The Joplin Globe, Joplin, MO

Tornado: Mike Pound

May 27, 2011

Mike Pound: Heroic deeds, and now basic needs

JOPLIN, Mo. — Lynn Johnson says her friend Michele Maxson is a hero.

“She saved a lot of people’s lives,” Lynn said.

Lynn and Michele worked at Dillons for 23 years. I say “worked” because the Dillons store at 1402 E. 20th St. doesn’t exist anymore. The store was one of hundreds of Joplin businesses destroyed in Sunday’s tornado.

Lynn wasn’t working at the store when the storm hit. Michele was.

“It was the scariest thing in my life,” Michele said. “We got everyone into the produce cooler. To my knowledge, everyone got out. There were 13 employees and 19 customers.”

When I told Michele that Lynn said those employees who were at the store during the storm are heroes, she laughed softly.

“I’m no hero,” Michele said.

After the storm passed, the employees and customers climbed out of the back of the store and made their way to the front.

Michele’s daughter was staying with Michele’s mother, who lives on South Iowa Avenue. When Michele got to the front of the store and saw the destruction, she took off running to her mother’s home.

“When I saw the cement blocks from the parking lot laying in the street, and the power lines down, I just took off running,” she said. “I was running and crying and crying.”

Fortunately, both Michele’s mother and her daughter were alive. The house was destroyed, but they were safe.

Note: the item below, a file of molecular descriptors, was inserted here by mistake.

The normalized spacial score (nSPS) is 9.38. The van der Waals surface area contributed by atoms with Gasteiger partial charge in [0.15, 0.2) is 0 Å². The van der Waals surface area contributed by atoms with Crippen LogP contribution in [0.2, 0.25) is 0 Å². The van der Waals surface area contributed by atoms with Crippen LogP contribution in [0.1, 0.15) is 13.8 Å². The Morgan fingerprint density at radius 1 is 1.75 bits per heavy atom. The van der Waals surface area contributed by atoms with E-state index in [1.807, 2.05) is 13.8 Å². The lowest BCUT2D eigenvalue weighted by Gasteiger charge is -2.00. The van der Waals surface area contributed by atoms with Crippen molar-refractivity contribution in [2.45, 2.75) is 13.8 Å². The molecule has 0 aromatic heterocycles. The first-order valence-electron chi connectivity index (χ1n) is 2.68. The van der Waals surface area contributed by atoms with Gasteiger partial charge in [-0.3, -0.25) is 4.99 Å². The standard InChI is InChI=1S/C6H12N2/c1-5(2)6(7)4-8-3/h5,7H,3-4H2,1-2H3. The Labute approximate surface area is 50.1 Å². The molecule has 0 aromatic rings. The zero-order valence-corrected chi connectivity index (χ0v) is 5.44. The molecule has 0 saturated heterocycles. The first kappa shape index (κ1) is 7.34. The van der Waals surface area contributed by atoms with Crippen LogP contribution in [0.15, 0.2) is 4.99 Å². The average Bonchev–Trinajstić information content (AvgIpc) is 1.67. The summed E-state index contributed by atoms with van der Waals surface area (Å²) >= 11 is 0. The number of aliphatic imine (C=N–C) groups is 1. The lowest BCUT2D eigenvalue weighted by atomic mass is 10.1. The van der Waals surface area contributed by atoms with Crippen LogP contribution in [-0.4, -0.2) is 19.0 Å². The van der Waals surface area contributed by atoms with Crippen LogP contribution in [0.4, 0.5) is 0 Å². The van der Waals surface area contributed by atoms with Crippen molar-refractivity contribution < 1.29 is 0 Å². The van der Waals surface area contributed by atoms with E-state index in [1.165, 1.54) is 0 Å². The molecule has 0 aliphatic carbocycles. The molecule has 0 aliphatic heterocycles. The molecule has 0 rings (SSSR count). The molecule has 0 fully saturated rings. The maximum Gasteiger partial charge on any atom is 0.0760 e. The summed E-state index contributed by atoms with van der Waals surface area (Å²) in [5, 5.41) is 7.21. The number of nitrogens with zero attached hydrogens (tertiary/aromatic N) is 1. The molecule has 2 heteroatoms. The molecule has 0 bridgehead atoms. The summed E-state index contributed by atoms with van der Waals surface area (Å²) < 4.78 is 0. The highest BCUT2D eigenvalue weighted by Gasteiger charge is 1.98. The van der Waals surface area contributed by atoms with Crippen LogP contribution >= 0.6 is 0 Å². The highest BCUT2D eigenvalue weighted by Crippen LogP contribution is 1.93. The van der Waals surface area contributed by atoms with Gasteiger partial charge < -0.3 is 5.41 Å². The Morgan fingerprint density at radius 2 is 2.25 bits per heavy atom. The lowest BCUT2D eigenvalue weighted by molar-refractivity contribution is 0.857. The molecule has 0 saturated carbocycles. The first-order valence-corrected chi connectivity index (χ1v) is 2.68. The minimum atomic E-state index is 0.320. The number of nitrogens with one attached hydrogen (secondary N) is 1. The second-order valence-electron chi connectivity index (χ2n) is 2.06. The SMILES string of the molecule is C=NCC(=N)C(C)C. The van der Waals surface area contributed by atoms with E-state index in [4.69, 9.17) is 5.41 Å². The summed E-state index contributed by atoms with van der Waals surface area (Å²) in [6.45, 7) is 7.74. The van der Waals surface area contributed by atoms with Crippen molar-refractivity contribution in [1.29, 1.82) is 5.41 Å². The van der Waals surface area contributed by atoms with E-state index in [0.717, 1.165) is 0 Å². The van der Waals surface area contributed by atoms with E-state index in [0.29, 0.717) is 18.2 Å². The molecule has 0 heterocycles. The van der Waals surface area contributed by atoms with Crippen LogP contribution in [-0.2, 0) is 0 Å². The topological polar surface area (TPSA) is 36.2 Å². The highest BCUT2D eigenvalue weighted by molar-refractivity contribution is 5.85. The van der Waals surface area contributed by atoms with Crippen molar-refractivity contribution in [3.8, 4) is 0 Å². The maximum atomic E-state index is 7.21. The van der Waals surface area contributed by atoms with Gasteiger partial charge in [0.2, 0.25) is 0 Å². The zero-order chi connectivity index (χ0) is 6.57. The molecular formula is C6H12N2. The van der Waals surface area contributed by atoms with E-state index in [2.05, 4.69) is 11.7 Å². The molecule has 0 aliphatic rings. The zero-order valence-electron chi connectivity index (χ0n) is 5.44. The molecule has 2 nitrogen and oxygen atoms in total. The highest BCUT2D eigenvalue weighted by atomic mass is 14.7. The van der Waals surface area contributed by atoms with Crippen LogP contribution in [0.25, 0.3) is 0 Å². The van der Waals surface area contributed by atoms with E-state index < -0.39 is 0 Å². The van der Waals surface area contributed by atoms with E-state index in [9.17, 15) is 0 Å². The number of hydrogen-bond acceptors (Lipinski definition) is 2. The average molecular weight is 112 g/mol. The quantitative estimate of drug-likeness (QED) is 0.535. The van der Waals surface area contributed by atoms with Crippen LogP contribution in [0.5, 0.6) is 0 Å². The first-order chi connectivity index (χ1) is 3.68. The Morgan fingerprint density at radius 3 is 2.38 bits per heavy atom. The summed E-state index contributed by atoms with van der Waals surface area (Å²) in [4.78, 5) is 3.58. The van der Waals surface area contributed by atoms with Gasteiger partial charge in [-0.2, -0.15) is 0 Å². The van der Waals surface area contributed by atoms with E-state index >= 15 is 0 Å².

It’s a nice story. To a point.

While Michele’s family is safe and her home is intact, she faces an uncertain future. Dillons officials have not yet made a decision on whether they will rebuild the Joplin store. Store employees will be paid for the last week they worked and for two additional weeks. After that, Michele will be without a paycheck.

More importantly, Michele will be without her company health insurance at the end of June. Michele has three children. Her youngest son has leukemia and must take chemotherapy treatments, and likely will for the rest of his life. Treatments run around $18,000.

“I don’t know what I’m going to do,” Michele said tearfully.

Sheila Lowrie, a Dillons spokeswoman, said the company has offered its Joplin employees possible jobs at other stores. The company has set up a mobile resource center to meet with employees, and it is offering additional financial assistance through the company’s Helping Hands program.

But that news doesn’t ease Michele’s worries. Relocating to another city is not something she wants to do. But she desperately needs health insurance, and she desperately needs a job.

Michele knows she is not alone. She also knows that compared with many others, she and her family are fortunate. That’s why reaching out for help is something she is reluctant to do.

“I feel bad,” she said. “I have my home, and my family is accounted for. I would feel guilty taking anything from somebody who really needs it.”

Making matters worse, in Michele’s mind, is that last year she moved into a house built by the folks with Habitat for Humanity. To her way of thinking, she’s already been given more than she deserves.

But the thing is, this isn’t about deserving. This is about needing.

A terrible, terrible thing happened. There is no one to blame. All we can do is help those who need help, knowing that if things were reversed, they would help us.

I told Michele to at least stop by the Dillons Resource Center on Friday. I told her not to be feel guilty asking for help.

She reluctantly told me she would.

“But I don’t want to take anything from somebody who really needs it more that I do,” she said again.

Lynn is right. Michele is a hero.

Do you have an idea for Mike Pound’s column? Call him at 417-623-3480, ext. 7259, or email him at

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Tornado: Mike Pound